Replay Value: 7
Publisher: EA Sports BIG
Developer: EA Team Fusion
Number Of Players: 1-2
As its title implies, NBA Street Showdown is a street style basketball game featuring NBA superstars. The game shares quite a bit in common with Midway's NBA Jam franchise, which used to be popular during the mid-1990's. Games are 3-on-3, dunks and tricks are commonplace, and you don't have to worry about fouls or free-throws (because they're not in the game). All 30 NBA teams are represented and there are a number of fictional teams and ballers as well. In total, the game includes 80 current NBA players along with 25 NBA legends.
The selection of play modes is satisfactory. You can setup a quick pick-up game in the quick game mode, play your friends via ad hoc wireless in the head-to-head mode, participate in a pair of mini-games (solo or pass-and-play), or embark on a street ball career in the "King of the Courts" mode. This is the mode that most people are likely to sink their teeth into. You start out by creating a custom baller--male or female--and then drafting a pair of scrubs onto your team. The overall goal of the "King of the Courts" mode is to beat the championship team that owns each of the 11 courts. Most games are first-to-11 style pick-up games, but you'll also participate in games where limits are placed on scoring--such as "only dunks count" or "first to 500,000 trick points wins." Each time you beat another team, you earn the opportunity to add one of their players to your roster. Since roughly half of the players are NBA stars like Shaq and Carmelo, that's actually pretty sweet. You'll also earn development points for each win, which you can use to upgrade your baller's skills, to buy new shots, and to purchase snappier clothes.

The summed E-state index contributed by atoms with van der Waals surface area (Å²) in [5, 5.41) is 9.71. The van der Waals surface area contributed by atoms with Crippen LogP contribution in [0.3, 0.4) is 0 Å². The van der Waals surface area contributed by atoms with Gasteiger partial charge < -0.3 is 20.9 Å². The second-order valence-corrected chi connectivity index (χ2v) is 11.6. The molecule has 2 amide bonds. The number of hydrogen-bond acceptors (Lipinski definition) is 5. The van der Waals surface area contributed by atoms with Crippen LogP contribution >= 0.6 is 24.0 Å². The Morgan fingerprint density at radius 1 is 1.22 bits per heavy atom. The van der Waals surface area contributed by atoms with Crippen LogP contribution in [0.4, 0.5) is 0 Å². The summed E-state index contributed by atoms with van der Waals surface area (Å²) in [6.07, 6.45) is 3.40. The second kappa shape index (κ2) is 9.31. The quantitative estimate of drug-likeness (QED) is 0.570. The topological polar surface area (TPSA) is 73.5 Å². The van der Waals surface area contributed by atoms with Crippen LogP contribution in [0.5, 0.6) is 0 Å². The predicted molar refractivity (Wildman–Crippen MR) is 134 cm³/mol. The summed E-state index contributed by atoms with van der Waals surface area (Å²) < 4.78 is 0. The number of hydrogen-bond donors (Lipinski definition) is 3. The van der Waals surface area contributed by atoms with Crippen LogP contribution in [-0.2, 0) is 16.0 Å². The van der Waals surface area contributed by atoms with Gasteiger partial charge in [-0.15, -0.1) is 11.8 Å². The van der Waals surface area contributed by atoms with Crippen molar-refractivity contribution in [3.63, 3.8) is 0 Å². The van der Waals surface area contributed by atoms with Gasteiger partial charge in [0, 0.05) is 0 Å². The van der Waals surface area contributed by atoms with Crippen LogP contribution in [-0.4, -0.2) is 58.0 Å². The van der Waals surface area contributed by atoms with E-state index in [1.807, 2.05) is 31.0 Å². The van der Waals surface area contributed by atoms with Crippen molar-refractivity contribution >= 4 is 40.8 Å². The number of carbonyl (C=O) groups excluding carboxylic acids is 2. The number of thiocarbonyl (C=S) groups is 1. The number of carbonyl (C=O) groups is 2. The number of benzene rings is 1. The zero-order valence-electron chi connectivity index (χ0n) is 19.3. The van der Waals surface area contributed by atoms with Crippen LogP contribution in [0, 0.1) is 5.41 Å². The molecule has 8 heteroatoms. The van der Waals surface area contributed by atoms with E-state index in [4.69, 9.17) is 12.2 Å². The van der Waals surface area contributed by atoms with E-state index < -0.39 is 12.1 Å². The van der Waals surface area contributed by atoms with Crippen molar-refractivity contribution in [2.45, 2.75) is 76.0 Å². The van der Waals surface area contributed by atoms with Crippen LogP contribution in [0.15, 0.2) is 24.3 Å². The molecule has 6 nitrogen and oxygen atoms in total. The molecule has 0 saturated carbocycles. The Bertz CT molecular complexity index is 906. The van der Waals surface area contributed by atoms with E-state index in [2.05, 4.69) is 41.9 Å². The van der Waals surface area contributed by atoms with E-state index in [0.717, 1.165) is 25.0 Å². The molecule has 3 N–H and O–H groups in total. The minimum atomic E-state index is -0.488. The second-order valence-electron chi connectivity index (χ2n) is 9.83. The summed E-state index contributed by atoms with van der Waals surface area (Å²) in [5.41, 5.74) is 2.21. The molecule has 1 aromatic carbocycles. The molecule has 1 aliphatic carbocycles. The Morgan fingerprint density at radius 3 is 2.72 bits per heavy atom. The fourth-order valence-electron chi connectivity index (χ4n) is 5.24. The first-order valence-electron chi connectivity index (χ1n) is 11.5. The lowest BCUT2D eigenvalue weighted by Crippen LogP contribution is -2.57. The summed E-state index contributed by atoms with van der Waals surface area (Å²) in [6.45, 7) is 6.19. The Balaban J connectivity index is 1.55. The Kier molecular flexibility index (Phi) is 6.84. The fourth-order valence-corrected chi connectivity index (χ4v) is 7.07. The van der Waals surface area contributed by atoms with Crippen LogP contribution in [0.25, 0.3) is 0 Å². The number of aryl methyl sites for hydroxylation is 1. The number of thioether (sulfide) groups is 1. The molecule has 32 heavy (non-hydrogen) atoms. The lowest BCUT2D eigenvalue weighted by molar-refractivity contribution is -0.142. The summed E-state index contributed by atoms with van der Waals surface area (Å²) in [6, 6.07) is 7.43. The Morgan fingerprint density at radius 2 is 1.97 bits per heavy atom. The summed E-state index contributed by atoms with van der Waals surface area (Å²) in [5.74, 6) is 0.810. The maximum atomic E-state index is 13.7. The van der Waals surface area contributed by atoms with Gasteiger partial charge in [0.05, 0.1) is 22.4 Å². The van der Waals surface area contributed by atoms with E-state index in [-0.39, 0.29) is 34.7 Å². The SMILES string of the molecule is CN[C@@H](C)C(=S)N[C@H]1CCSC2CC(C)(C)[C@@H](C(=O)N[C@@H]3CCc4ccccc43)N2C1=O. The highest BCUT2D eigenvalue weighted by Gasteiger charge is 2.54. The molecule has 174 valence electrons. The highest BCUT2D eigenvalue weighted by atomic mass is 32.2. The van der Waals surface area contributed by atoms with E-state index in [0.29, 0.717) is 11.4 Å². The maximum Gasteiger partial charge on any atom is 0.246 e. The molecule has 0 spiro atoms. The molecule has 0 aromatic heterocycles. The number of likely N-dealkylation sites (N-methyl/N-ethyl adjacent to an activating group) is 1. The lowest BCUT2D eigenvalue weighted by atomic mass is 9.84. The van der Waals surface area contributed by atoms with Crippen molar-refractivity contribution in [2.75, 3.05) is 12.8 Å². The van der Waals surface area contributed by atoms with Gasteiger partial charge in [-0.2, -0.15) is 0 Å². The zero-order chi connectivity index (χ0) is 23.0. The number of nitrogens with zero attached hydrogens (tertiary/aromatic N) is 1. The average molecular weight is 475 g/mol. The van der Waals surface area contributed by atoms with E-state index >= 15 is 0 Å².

For the most part, it's really easy to just jump right in and play. Since it's 3-on-3 basketball, you don't have to worry about being overwhelmed. The lack of foul calls and free-throws also helps to simplify things a bit. Basic actions like passing the ball and taking shots involve only a single button-press. When you want to do something flashy, all you need to do is hold one of the turbo buttons down while shooting or passing to perform a snazzy trick move.
Actually, tricks are a key aspect of NBA Street Showdown. In addition to the trick shots and passes that can be performed, there's also a separate button for performing acrobatics and dribble moves. Aside from the score, the game also keeps track of trick points. You earn more points for chaining tricks together (e.g. a fancy dribble followed by a trick shot), which in turn increases the crowd's approval of your performance.